Student's t-distributions were discovered by William S. Gosset (1876-1937) in 1908 when he was working for the Guinness brewing company in Dublin (Ireland). He could not publish his discoveries using his own name because Guinness prohibited its employees from publishing any papers with confidential information. He then wrote under the pen name "Student". Gosset had a good relationship with Karl Pearson, who had been his teacher. He needed a distribution that he could use when the sample size was small and the variance was unknown and has to be estimated from the data. The t-distribution is often used to account for the extra uncertainty that results from this estimation. Fisher appreciated the importance of Gosset's work with small samples.
If the sample size is n then the t-distribution has n-1 degrees of freedom. There is a different t-distribution for each sample size. It is a class or family of continuous probability distributions. The t density curves are symmetric and bell-shaped like the standard normal distribution. Its mean is 0 and its variance is bigger than 1 (it has heavier tails. The tails of the t-distributions decrease more slowly than the tails of the normal distribution). The larger the degrees of freedom, the closer to 1 is the variance and more similar is the t-density to the normal density.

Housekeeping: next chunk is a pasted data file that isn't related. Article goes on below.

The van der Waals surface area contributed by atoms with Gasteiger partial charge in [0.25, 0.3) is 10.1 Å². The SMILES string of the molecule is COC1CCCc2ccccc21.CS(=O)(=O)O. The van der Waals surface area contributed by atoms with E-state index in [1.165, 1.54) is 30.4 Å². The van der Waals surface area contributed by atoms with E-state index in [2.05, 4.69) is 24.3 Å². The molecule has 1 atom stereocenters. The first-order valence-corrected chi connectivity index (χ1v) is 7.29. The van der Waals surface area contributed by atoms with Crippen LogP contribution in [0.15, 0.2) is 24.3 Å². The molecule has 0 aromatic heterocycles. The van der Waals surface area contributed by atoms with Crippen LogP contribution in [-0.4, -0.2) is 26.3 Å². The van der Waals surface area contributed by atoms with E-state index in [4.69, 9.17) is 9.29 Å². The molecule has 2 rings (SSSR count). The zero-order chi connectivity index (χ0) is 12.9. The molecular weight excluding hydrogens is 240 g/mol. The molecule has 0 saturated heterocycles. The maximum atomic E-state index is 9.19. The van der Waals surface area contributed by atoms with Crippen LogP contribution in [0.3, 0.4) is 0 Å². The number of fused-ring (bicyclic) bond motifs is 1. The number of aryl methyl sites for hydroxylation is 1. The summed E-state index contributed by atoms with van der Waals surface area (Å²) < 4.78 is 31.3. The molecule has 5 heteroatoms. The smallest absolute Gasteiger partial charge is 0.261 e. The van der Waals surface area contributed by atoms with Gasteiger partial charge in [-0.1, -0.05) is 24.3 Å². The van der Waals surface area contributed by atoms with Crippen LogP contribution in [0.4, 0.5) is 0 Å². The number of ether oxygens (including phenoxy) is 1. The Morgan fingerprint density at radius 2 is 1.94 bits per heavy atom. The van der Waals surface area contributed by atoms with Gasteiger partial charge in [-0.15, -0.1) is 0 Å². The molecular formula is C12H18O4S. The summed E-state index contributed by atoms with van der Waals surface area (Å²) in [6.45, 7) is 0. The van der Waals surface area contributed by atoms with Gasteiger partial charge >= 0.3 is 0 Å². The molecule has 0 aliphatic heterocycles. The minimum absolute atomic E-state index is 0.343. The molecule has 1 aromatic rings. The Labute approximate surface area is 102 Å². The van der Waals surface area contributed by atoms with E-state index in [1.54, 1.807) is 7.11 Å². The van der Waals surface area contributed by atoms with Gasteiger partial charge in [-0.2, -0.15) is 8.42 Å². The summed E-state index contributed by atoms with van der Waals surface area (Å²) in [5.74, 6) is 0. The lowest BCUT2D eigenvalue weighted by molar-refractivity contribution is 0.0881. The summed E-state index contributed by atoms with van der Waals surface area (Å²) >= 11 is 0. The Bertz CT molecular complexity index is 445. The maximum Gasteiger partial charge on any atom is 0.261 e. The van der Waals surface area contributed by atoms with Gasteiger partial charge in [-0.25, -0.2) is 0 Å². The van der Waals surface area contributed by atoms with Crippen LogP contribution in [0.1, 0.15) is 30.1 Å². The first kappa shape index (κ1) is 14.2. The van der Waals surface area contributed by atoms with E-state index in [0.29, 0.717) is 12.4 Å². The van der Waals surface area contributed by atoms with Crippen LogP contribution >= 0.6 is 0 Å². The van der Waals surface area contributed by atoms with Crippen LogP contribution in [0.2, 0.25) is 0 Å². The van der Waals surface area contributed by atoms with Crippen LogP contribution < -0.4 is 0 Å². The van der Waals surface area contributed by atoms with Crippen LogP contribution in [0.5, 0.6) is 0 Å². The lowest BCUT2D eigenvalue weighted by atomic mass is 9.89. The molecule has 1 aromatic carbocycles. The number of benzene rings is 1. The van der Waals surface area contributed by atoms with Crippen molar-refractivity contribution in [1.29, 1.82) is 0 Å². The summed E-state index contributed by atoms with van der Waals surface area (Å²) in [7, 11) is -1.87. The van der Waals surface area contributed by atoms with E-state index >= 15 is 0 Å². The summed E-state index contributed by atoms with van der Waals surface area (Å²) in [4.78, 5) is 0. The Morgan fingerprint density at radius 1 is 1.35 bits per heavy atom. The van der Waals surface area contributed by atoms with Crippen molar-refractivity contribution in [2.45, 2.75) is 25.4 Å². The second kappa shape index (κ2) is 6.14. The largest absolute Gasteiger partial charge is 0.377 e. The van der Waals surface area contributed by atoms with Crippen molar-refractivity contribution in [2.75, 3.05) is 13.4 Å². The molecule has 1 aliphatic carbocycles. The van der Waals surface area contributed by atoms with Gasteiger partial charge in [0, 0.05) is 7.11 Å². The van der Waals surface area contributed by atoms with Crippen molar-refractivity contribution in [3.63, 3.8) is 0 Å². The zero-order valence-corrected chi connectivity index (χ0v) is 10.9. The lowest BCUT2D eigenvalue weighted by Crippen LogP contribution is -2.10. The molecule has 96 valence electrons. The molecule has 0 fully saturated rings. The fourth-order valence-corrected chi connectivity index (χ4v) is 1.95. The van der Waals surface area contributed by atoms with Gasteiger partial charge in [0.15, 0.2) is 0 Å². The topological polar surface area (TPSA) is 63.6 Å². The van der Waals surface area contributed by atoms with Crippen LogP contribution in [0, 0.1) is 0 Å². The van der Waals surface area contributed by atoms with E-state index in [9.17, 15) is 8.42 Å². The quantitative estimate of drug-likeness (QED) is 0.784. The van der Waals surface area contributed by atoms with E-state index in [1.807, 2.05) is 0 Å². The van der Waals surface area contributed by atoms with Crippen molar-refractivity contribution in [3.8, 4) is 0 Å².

With n larger than 30, the difference between the normal and the t-distribution is really not very important. In the image we can see several examples of cumulative distribution functions:
In Probabilities in Student's t-distributions you can see a more precise comparation between Student's t-distributions and the standard normal.
In the applet we can see several examples of Student's t-distributions and the standard normal distributions.
We can see that when the degrees of freedom is 25 the t-distribution is very similar to the standar normal.
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